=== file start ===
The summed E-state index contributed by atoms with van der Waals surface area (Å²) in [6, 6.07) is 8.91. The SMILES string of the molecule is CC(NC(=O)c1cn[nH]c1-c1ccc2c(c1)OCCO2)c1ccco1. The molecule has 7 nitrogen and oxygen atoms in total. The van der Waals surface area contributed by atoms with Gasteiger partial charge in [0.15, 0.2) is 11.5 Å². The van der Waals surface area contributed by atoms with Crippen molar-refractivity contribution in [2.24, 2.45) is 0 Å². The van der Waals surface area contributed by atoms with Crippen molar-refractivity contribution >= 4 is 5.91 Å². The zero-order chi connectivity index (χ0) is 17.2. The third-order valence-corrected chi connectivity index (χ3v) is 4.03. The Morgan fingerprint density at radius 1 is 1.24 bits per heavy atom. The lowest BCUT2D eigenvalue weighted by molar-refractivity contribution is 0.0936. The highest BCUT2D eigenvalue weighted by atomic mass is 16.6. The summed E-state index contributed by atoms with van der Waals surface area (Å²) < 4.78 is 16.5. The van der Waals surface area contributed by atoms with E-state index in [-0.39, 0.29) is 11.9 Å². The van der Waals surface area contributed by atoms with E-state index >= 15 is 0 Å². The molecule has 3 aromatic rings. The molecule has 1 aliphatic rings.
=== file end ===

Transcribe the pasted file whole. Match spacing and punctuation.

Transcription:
The summed E-state index contributed by atoms with van der Waals surface area (Å²) in [6, 6.07) is 8.91. The SMILES string of the molecule is CC(NC(=O)c1cn[nH]c1-c1ccc2c(c1)OCCO2)c1ccco1. The molecule has 7 nitrogen and oxygen atoms in total. The van der Waals surface area contributed by atoms with Gasteiger partial charge in [0.15, 0.2) is 11.5 Å². The van der Waals surface area contributed by atoms with Crippen molar-refractivity contribution in [2.24, 2.45) is 0 Å². The van der Waals surface area contributed by atoms with Crippen molar-refractivity contribution >= 4 is 5.91 Å². The zero-order chi connectivity index (χ0) is 17.2. The third-order valence-corrected chi connectivity index (χ3v) is 4.03. The Morgan fingerprint density at radius 1 is 1.24 bits per heavy atom. The lowest BCUT2D eigenvalue weighted by molar-refractivity contribution is 0.0936. The highest BCUT2D eigenvalue weighted by atomic mass is 16.6. The summed E-state index contributed by atoms with van der Waals surface area (Å²) < 4.78 is 16.5. The van der Waals surface area contributed by atoms with E-state index in [-0.39, 0.29) is 11.9 Å². The van der Waals surface area contributed by atoms with E-state index >= 15 is 0 Å². The molecule has 3 aromatic rings. The molecule has 1 aliphatic rings.